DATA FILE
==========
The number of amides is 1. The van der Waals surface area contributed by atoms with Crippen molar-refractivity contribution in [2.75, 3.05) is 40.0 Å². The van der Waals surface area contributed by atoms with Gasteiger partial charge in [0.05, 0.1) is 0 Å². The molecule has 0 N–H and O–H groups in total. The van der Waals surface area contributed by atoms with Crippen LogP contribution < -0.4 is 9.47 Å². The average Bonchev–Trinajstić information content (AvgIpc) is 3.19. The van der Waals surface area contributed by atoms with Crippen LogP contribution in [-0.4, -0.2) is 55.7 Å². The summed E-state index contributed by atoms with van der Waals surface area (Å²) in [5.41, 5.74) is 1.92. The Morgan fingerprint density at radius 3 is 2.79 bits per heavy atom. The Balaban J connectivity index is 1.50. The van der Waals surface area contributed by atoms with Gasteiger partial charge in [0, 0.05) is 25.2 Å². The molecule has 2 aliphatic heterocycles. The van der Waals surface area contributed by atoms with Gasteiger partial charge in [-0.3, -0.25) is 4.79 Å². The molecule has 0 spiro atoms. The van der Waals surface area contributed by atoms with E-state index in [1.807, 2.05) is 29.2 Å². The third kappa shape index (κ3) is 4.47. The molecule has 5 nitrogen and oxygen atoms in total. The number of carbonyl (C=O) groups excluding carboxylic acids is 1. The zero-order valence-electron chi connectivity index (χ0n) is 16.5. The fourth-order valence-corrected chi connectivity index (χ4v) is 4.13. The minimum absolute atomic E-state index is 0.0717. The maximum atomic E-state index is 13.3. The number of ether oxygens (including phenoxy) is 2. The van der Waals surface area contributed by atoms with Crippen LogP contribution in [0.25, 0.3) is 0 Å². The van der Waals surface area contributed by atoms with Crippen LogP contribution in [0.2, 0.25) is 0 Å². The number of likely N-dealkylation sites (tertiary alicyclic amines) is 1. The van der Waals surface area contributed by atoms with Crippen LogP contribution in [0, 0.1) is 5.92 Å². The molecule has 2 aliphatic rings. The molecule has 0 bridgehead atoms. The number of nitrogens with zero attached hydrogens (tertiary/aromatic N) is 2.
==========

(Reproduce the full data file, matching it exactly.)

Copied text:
The number of amides is 1. The van der Waals surface area contributed by atoms with Crippen molar-refractivity contribution in [2.75, 3.05) is 40.0 Å². The van der Waals surface area contributed by atoms with Gasteiger partial charge in [0.05, 0.1) is 0 Å². The molecule has 0 N–H and O–H groups in total. The van der Waals surface area contributed by atoms with Crippen LogP contribution < -0.4 is 9.47 Å². The average Bonchev–Trinajstić information content (AvgIpc) is 3.19. The van der Waals surface area contributed by atoms with Crippen LogP contribution in [-0.4, -0.2) is 55.7 Å². The summed E-state index contributed by atoms with van der Waals surface area (Å²) in [5.41, 5.74) is 1.92. The Morgan fingerprint density at radius 3 is 2.79 bits per heavy atom. The Balaban J connectivity index is 1.50. The van der Waals surface area contributed by atoms with Gasteiger partial charge in [0, 0.05) is 25.2 Å². The molecule has 2 aliphatic heterocycles. The van der Waals surface area contributed by atoms with Gasteiger partial charge in [-0.3, -0.25) is 4.79 Å². The molecule has 0 spiro atoms. The van der Waals surface area contributed by atoms with E-state index in [1.807, 2.05) is 29.2 Å². The third kappa shape index (κ3) is 4.47. The molecule has 5 nitrogen and oxygen atoms in total. The number of carbonyl (C=O) groups excluding carboxylic acids is 1. The zero-order valence-electron chi connectivity index (χ0n) is 16.5. The fourth-order valence-corrected chi connectivity index (χ4v) is 4.13. The minimum absolute atomic E-state index is 0.0717. The maximum atomic E-state index is 13.3. The number of ether oxygens (including phenoxy) is 2. The van der Waals surface area contributed by atoms with Crippen LogP contribution in [0.25, 0.3) is 0 Å². The van der Waals surface area contributed by atoms with Crippen LogP contribution in [0.2, 0.25) is 0 Å². The number of likely N-dealkylation sites (tertiary alicyclic amines) is 1. The van der Waals surface area contributed by atoms with Crippen LogP contribution in [0, 0.1) is 5.92 Å². The molecule has 2 aliphatic rings. The molecule has 0 bridgehead atoms. The number of nitrogens with zero attached hydrogens (tertiary/aromatic N) is 2.